Not only are we getting LADY Ghostbusters, but we get these goddesses? Bless you, Paul Feig. Since that announcement, we’ve seen first-look photos, amazing girl power crew photos from the set, and most recently, these amazing teaser posters. Basically this movie needs to come out yesterday.
Marjane Satrapi’s (Persepolis) first live action directorial feature The Voices got its wide release in February. Fitting because this movie is all about love. Do yourself a favour and skip the trailer–just watch this cold.
Patricia Arquette won an Oscar (yay!!!) and spoke about the wage gap during her acceptance speech (even more yay!!!!). While she could’ve chosen her words more carefully, we admire her for using the platform of Live Television to deliver such an important message. She had more to say recently, too.
Watch out, late night. The ladies are coming. In March we were blessed with the news that The Daily Show’s Samantha Bee would be starting her own late night show called Full Frontal. It airs in February of 2016 and it is the late night show we need and deserve.
Amy Schumer has been killing it this year but our favourite moment of hers was unanimously Last Fuckable Day. We would like to come and talk about our pussies over there.
We were as shocked as you were that 2015 marked the first year since 1987 that Cannes had opened with a woman-directed film. How is that even possible? That’s a 29-year-old person! In any case, here’s to more women opening Cannes (and every other festival) in 2016 and beyond.
Mad Max: Fury Road was released. Charlize Theron. Furiosa. Enough said.
Rose McGowan was our hero when she tweeted about a disgusting, sexist casting note. She’s always been outspoken and blunt about the realities of the industry for women and it’s so damn refreshing.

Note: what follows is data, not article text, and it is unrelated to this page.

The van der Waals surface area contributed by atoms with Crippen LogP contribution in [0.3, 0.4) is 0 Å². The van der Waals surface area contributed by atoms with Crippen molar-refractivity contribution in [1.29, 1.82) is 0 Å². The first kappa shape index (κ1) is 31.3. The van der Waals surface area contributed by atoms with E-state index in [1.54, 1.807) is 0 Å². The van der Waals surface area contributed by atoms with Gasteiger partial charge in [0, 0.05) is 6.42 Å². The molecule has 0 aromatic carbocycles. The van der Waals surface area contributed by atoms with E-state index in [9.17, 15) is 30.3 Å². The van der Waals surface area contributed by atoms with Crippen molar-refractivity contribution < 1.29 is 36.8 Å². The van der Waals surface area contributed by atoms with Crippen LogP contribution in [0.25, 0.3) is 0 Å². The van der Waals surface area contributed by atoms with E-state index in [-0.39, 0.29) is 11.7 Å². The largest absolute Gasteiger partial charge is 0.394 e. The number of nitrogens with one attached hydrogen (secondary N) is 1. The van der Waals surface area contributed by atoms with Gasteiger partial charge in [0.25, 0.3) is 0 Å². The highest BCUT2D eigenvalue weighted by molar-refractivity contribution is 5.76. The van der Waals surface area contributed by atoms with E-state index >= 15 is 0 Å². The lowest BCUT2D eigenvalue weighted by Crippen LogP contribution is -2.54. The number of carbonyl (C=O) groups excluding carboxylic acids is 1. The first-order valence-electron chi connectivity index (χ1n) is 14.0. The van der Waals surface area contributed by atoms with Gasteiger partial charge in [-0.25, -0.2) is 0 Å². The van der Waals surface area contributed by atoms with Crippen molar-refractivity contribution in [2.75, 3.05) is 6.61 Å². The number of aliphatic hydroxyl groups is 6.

Summer was great for indie film releases like Tangerine–an amazing film that is deservedly creating a lot of buzz this awards season. Mya Taylor has already become the first trans actress to win a Gotham Award.
This summer we also got Marielle Heller’s Diary of a Teenage Girl. Don’t let the trailer fool you: this isn’t a light, fun coming of age movie. It’s troubling and moving and absolutely beautiful.
If you haven’t listened to Viola Davis’s Emmy acceptance speech multiple times already, what’s wrong with you?
In October, the Federal government officially began to investigate Hollywood’s lack of women directors. Earlier in the year, the ACLU sent a letter to three organizations requesting official investigations. We wonder what the results will be. Ha.
Céline Sciamma’s absolutely brilliant Girlhood was also released in October, along with Room, which features a screenplay by Emma Donaghue and stars Brie “Finally Getting The Attention She Deserves” Larson.
The end of the year was all about speeches and we can’t get enough of the speech Reese Witherspoon gave at Glamour’s Women of the Year Awards.